Meeting Halfway

The dragonfly comes into the classroom with mysterious fanfare blaring from invisible trumpets. Before he reaches his desk to transform into our teacher the question confronts him.

 “Teacher,” the irreverent student says, rubbing the back of his neck. “I have been faithful and patient. Why do good things never happen to me?”

 The dragonfly circles my classmate. “You are impatient, my child.”

 “No, sir, I am VERY patient. I have been waiting and praying and I come here every week, but nothing good ever happens to me. It’s always everyone else who gets good news.”

 The teacher flutters to his area, a small stage topped by a desk in front of a pristine chalkboard, and becomes the man we know him to be, tall and lanky with a baseball cap set at a rakish angle. “Good morning, my children,” he says, hooking his thumbs through the loops of his faded blue jeans. He turns to our irreverent classmate. “You are impatient, my son.”

 The student straightens as if to argue again.

 Teacher raises a palm toward him. “Please sit, for now. I will explain.”

 In defiance of his normal temperament, our classmate kneels and waits, his eyes begging. It actually creeps me out a bit at first, then I remember story-time in elementary school and I join him, sitting cross-legged in front of the stage.

Teacher takes a seat on the steps to his area. “Good things are always happening to us, you included. It is perception that keeps our eyes closed.”

Irreverent Student prepares to argue, but teacher won’t pause long enough to allow him a way into the discussion.

“How long were you waiting to join my class?”

We all know the answer. The waiting list is long. Many of us waited years. Our classmate, however, was allowed admission within a few months of application.

Again, teacher doesn’t allow time for a response, only for understanding. “You weren’t forced to wait nearly as long as others.”

Awed, our classmate finally jumps in, “Why is that, teacher?”

“Because you approached; most students typically wait.” Teacher steps to the chalkboard. Then, pressing a thin, white piece of chalk between his fingers, he begins to draw shapes and twists. “The things that happen to us are always good. It is our perception that imagines them to be anything but. The good news is that as we get closer to the Source of all that is, our insight becomes more clear.”

The random lines and loops he has drawn begin to take form. He is drawing a dragonfly, complete with the colors of the wings our teacher sports as that creature.

“This is me,” he says. “You come to me for guidance toward Source.”

My classmates and I, captivated by what seems to be an honest, direct answer, nod.

“I cannot find you, so coming to me is the first move. You must want to learn.” He glances toward the irreverent student before drawing a football. “Let’s say this is you. Firm, focused, deliberate.” He shakes his head. “But, no, you are not inanimate. You are the quarterback, represented by a football.”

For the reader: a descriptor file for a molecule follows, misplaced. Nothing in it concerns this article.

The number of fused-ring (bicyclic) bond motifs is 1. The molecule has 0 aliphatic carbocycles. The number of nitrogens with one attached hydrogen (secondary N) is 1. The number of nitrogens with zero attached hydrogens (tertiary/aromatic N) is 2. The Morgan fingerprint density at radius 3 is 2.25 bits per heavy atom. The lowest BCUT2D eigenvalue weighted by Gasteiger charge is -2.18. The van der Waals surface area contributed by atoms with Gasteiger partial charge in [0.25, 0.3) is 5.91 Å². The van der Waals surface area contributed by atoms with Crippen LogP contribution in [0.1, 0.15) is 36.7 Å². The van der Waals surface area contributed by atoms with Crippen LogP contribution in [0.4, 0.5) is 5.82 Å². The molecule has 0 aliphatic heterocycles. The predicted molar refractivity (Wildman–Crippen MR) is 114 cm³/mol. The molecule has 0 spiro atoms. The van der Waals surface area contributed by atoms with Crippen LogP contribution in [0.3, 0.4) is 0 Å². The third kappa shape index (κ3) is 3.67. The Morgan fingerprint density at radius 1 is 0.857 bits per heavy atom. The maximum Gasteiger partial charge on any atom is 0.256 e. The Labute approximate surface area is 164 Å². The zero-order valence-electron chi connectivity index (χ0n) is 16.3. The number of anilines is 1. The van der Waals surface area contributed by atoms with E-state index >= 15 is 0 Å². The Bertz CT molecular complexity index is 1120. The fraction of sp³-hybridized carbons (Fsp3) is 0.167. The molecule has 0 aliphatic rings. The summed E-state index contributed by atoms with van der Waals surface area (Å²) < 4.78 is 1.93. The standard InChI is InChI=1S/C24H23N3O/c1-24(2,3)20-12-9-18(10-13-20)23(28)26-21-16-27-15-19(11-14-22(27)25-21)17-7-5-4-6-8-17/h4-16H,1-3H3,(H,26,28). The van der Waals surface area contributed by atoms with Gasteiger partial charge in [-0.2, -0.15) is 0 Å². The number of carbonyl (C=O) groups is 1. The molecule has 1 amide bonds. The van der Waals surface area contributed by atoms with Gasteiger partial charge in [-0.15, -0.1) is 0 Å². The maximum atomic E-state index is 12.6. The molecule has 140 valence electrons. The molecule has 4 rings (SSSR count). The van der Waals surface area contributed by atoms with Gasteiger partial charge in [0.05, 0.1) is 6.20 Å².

Sometimes teacher seems to be grasping at straws in the dark.

 

“Let’s say you are not a very good quarterback.”

The classroom erupts in chuckles.

“You say you are not lucky, I say you just miss the mark, at times. But, always, the ball advances. Sometimes you hand it to a teammate who moves it for you. Sometimes you tuck the ball under an arm and run it in. And, as you advance, you get closer to your answers and more good things happen for you.”

Our teacher walks toward us again, marking his steps with his words. “You asked about bad things. I propose that bad things do not happen to you. As you continue the lessons, that lesson will become more clear to you.”

He stops in front of the original questioner, kneeling in front of Irreverent. “As you continue your evolution as a student, the answers will flow more clearly. You will understand that good things have always been within your grasp.”

He rests a hand on the classmate’s shoulder, using the leverage to prop himself back to his feet. He returns to the stage, setting into motion the pictures on the blackboard: The quarterback leads his team down the field. The whistles and crowd cheers of a championship game surround us from invisible speakers as the team advances toward the dragonfly, which hovers over yellow goal posts.

“This quarter you may not be winning, but your team is advancing. Have faith that the goal line is within your reach and Source will work with you. You only need to make an effort to meet Him half way.”

He swipes a hand through the air and the chalkboard erases, to be replaced by directions for our next project.

“That is all, dear ones. I leave you to work on the assignment.”

He nods toward me and fades into his alter ego, leaving me as his TA for today’s lesson. I will share the homework once I understand it.

Be well, my friends,

The Dragonfly’s Student

All About the Roommates

“I don’t get why we can’t remember,” Irreverent Student says, referring to Teacher’s explanation of the human transition from spirit body to the 3D world. He scrunches up the sheet Teacher had printed out for us, aiming for the garbage can across the room. The paper ball drops dead center in the bin. “Three points,” he says, no emotion in his voice.